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Title: Transcriptional regulation by non-coding RNAs in Saccharomyces cerevisiae
Author: Serra Barros, Ana Cristina
ISNI:       0000 0004 2732 585X
Awarding Body: University of Oxford
Current Institution: University of Oxford
Date of Award: 2012
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Genome-wide studies in Saccharomyces cerevisiae have revealed that the majority of the genome is transcribed on both strands, producing both coding and non-coding RNAs (ncRNAs). Initially, these ncRNAs were regarded as spurious transcripts but some have since been shown to have important roles as transcriptional regulators. Very little is understood about how ncRNAs are initiated, terminated and processed or how this influences their function. To address these questions, the expression, stability, and subcellular localization of the ncRNAs at the endogenous GAL locus was analysed. This revealed a complex interleaved transcript map, challenging the conventional view of a transcription unit (TU) flanked by 5’ sequences or promoters (P) that initiate transcription and 3’ regions, known as terminators (T), which control events such as transcript cleavage, polyadenylation, export and transcription termination. By creating conventional (PGAL-T) or unconventional (PGAL-P) hybrid TUs at the GAL locus, in which a promoter or terminator is positioned downstream of a galactose-inducible promoter, this work shows that both promoters and terminators are able to initiate antisense transcription to yield stable antisense transcripts. The data suggest that terminators contribute to efficient but variable expression from the promoter. An unconventional P-P TU, lacking a terminator, is transcribed on both strands but the sense transcript remains at low levels, through the repressive action of antisense transcription, and is retained in the nucleus. In contrast, the conventional P-T bi-directional TUs are plastic, with the Rrp6 component of the nuclear exosome and TATA-like sequences in the 3’ UTR determining whether the predominant transcript is antisense or sense. By relieving the repressive action of antisense transcription, this allows high levels of sense transcript to accumulate in the cytoplasm, contributing to gene expression, supporting a novel mode of gene regulation involving components of RNA quality control pathways acting through the 3’ region of genes.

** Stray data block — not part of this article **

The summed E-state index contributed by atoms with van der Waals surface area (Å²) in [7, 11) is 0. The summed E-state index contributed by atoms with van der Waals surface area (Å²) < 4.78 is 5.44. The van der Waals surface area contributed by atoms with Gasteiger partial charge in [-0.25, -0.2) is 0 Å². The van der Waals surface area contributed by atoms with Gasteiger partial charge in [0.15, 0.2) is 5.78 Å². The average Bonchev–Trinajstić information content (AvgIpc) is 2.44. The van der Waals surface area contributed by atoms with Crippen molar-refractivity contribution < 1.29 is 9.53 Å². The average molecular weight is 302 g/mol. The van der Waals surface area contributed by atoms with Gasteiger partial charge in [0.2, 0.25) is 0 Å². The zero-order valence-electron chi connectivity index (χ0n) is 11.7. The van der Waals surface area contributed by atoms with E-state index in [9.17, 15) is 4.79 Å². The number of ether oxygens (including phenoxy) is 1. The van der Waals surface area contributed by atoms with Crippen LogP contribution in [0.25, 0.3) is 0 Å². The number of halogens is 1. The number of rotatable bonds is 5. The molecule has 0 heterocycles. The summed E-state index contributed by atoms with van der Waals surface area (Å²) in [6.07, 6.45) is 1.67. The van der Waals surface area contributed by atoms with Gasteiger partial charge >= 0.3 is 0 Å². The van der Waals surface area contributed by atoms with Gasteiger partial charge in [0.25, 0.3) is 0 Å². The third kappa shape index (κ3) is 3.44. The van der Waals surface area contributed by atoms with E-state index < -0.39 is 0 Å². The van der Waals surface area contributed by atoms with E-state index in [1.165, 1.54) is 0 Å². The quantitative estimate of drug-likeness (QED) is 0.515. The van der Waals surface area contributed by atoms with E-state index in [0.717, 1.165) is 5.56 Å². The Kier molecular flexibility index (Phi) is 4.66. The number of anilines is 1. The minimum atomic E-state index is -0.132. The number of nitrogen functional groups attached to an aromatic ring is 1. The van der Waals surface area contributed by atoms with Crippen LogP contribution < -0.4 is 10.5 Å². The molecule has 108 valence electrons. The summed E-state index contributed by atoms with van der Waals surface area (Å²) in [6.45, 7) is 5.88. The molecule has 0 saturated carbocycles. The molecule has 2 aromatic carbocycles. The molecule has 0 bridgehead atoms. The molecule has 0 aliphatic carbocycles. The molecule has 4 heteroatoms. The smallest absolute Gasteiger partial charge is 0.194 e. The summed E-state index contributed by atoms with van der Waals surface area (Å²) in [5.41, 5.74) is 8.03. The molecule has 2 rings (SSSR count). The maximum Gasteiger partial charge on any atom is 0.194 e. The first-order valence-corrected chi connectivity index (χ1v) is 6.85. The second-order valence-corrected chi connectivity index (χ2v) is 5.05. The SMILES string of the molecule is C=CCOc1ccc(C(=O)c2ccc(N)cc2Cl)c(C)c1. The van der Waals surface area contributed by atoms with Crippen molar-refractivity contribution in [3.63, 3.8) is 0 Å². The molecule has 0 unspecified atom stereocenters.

Supervisor: Mellor, E. Jane Sponsor: Not available
Qualification Name: Thesis (Ph.D.) Qualification Level: Doctoral
EThOS ID:  DOI: Not available
Keywords: Life Sciences ; Biochemistry ; Genetics (life sciences) ; transcription ; non-coding RNAs ; S. cerevisiae